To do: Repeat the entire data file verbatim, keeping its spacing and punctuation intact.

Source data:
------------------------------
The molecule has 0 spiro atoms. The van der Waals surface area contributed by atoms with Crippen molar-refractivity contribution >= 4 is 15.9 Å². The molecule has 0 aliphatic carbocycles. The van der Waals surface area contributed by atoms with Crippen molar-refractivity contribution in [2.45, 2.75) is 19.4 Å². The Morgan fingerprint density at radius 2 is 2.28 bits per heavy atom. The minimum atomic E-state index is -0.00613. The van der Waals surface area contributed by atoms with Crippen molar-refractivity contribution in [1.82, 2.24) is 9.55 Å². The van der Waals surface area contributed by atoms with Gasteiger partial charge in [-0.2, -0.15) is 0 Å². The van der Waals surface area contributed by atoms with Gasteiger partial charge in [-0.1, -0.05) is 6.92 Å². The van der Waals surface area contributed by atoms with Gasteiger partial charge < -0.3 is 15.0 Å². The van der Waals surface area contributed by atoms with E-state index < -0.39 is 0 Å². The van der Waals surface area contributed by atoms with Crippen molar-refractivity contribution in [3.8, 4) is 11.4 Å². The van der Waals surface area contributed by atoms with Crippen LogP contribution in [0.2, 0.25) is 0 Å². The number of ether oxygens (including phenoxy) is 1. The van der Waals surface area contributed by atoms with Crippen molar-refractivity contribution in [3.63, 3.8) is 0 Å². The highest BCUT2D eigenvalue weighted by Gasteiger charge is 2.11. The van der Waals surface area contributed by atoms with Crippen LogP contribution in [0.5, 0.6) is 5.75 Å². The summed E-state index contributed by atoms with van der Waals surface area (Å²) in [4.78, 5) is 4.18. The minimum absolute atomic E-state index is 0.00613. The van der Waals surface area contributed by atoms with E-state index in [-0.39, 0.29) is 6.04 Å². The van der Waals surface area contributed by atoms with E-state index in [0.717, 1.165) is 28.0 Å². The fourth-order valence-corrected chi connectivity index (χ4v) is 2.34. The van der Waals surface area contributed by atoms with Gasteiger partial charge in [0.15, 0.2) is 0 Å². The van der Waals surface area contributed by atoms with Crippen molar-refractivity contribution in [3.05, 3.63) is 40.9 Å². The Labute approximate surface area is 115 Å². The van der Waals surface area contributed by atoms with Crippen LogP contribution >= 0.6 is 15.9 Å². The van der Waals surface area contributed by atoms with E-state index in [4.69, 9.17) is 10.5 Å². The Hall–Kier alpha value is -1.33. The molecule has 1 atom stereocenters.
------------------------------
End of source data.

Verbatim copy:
The molecule has 0 spiro atoms. The van der Waals surface area contributed by atoms with Crippen molar-refractivity contribution >= 4 is 15.9 Å². The molecule has 0 aliphatic carbocycles. The van der Waals surface area contributed by atoms with Crippen molar-refractivity contribution in [2.45, 2.75) is 19.4 Å². The Morgan fingerprint density at radius 2 is 2.28 bits per heavy atom. The minimum atomic E-state index is -0.00613. The van der Waals surface area contributed by atoms with Crippen molar-refractivity contribution in [1.82, 2.24) is 9.55 Å². The van der Waals surface area contributed by atoms with Gasteiger partial charge in [-0.2, -0.15) is 0 Å². The van der Waals surface area contributed by atoms with Gasteiger partial charge in [-0.1, -0.05) is 6.92 Å². The van der Waals surface area contributed by atoms with Gasteiger partial charge < -0.3 is 15.0 Å². The van der Waals surface area contributed by atoms with E-state index < -0.39 is 0 Å². The van der Waals surface area contributed by atoms with Crippen molar-refractivity contribution in [3.8, 4) is 11.4 Å². The van der Waals surface area contributed by atoms with Crippen LogP contribution in [0.2, 0.25) is 0 Å². The number of ether oxygens (including phenoxy) is 1. The van der Waals surface area contributed by atoms with Crippen molar-refractivity contribution in [3.63, 3.8) is 0 Å². The highest BCUT2D eigenvalue weighted by Gasteiger charge is 2.11. The van der Waals surface area contributed by atoms with Crippen LogP contribution in [0.5, 0.6) is 5.75 Å². The summed E-state index contributed by atoms with van der Waals surface area (Å²) in [4.78, 5) is 4.18. The minimum absolute atomic E-state index is 0.00613. The van der Waals surface area contributed by atoms with E-state index in [-0.39, 0.29) is 6.04 Å². The van der Waals surface area contributed by atoms with E-state index in [0.717, 1.165) is 28.0 Å². The fourth-order valence-corrected chi connectivity index (χ4v) is 2.34. The van der Waals surface area contributed by atoms with Gasteiger partial charge in [0.15, 0.2) is 0 Å². The van der Waals surface area contributed by atoms with Crippen molar-refractivity contribution in [3.05, 3.63) is 40.9 Å². The Labute approximate surface area is 115 Å². The van der Waals surface area contributed by atoms with Crippen LogP contribution >= 0.6 is 15.9 Å². The van der Waals surface area contributed by atoms with E-state index in [4.69, 9.17) is 10.5 Å². The Hall–Kier alpha value is -1.33. The molecule has 1 atom stereocenters.